Iron is an essential nutrient for our bodies, playing a crucial role in carrying oxygen throughout the body. It binds to oxygen molecules in the lungs and is then carried by red blood cells to the tissues where it releases the oxygen for use by cells. Unfortunately, many people suffer from iron deficiency, which can lead to a range of health problems.
Iron deficiency occurs in three stages:
- Iron depletion
- Iron-deficiency erythropoiesis
- Iron deficiency anemia
Stage 1: Iron depletion
In this stage, your body’s iron stores are low, but there are no symptoms. The iron level in the blood is still normal, but your body is starting to run low on iron.
Stage 2: Iron-deficiency erythropoiesis
In this stage, your body is still low on iron, and the iron level in the blood drops below normal. Your body tries to compensate by producing more red blood cells, but they are small and pale because they don’t contain enough iron.
Stage 3: Iron deficiency anemia
This is the most severe stage of iron deficiency, and it occurs when your body’s iron stores are depleted, and there aren’t enough healthy red blood cells to carry oxygen throughout the body.
Iron Deficiency Symptoms
Iron deficiency can cause a range of symptoms and health problems. Sometimes these symptoms can be mistaken for other health problems, so it is important to be aware of them. Some common symptoms of iron deficiency include:
- Fatigue and weakness
- Pale skin
- Shortness of breath
- Headaches and dizziness
- Brittle nails
- Cold hands and feet
- Chest pain
- Restless legs syndrome
If you’re experiencing any of these symptoms, it’s recommended you talk to your doctor and ask to check your iron levels.
Iron Deficiency Anemia
Iron deficiency anemia is a severe form of iron deficiency that occurs when the body doesn’t have enough iron to produce healthy red blood cells. Without enough iron, the body can’t produce hemoglobin, a protein in red blood cells that carries oxygen throughout the body. Iron deficiency anemia can affect people of all ages and backgrounds, but some groups are at higher risk than others.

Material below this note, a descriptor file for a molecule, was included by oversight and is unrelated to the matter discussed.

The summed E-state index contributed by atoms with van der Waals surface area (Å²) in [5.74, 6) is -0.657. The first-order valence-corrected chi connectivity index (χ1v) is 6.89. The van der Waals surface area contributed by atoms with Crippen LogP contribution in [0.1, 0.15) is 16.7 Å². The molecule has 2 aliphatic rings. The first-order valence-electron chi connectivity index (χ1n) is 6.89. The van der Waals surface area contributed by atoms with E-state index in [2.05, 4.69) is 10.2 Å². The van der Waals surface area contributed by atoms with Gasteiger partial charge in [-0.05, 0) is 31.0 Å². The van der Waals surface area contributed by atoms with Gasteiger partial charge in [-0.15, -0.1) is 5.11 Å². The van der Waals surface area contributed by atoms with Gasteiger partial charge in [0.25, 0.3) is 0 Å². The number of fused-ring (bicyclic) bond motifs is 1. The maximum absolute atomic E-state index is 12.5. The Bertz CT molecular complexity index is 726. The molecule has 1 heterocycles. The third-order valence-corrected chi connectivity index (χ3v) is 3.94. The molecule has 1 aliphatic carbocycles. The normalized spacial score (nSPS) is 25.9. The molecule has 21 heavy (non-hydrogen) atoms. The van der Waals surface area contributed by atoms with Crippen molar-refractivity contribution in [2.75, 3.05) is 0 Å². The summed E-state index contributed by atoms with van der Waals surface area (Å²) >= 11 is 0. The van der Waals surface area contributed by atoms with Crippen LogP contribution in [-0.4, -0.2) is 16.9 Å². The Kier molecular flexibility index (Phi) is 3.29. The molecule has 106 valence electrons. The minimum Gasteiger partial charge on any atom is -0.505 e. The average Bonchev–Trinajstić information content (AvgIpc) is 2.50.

Women who are having a baby or have very heavy periods, vegetarians and vegans, and people who have problems absorbing nutrients may be more likely to get it. If it’s not treated, iron deficiency anemia can cause problems like getting sick more easily and problems during pregnancy. To prevent and treat this condition, it’s important to get regular blood checks and eat an iron-rich diet.
Iron Levels Chart
An iron levels chart can help you understand your iron levels and determine if you have iron deficiency. Here’s what a sample iron levels chart may include:
Serum iron: This measures the amount of iron in your blood. Normal levels are between 60 and 170 micrograms per deciliter (mcg/dL).
Ferritin: This measures the amount of iron stored in your body. Normal levels are between 12 and 300 nanograms per milliliter (ng/mL) for men and between 12 and 150 ng/mL for women.
Total iron-binding capacity (TIBC): This measures the amount of transferrin, a protein that carries iron in your blood. Normal levels are between 240 and 450 mcg/dL.Transferrin saturation: This measures the percentage of transferrin that is carrying iron. Normal levels are between 20 and 50%.
Normal Iron Levels
Normal iron levels can vary depending on age, gender, and other factors. Here are the normal iron levels for adults:
- Serum iron: 60-170 mcg/dL
- Ferritin: 12-300 ng/mL for men, 12-150 ng/mL for women
If your iron levels are low, your doctor may recommend iron supplements to help raise your levels and prevent iron deficiency. There are two types of iron supplements – heme iron supplements and non-heme iron supplements. Heme iron supplements provide better absorption rates and fewer side effects. OptiFer Alpha is a heme iron supplement that has a smaller tablet size, less fillers, and the same 11mg of elemental iron. Ask you family doctor or pharmacist about OptiFer Alpha today.
Iron is an essential nutrient that plays a critical role in carrying oxygen throughout the body. Iron deficiency occurs in three stages: iron depletion, iron-deficiency erythropoiesis, and iron deficiency anemia. Symptoms of iron deficiency include fatigue, weakness, pale skin, shortness of breath, and restless legs syndrome. Iron deficiency anemia can affect people of all ages and backgrounds, and it’s essential to get regular blood checks and eat an iron-rich diet to prevent and treat this condition. An iron levels chart can help you understand your iron levels, and your doctor may recommend iron supplements to help raise your levels and prevent iron deficiency.
Cleveland Clinic: Iron-Deficiency Anemia
Merck Manual: Iron Deficiency Anemia
Andy The RD: The Three Stages of Iron Deficiency
Medicine Net: What Are the 3 Stages of Iron Deficiency?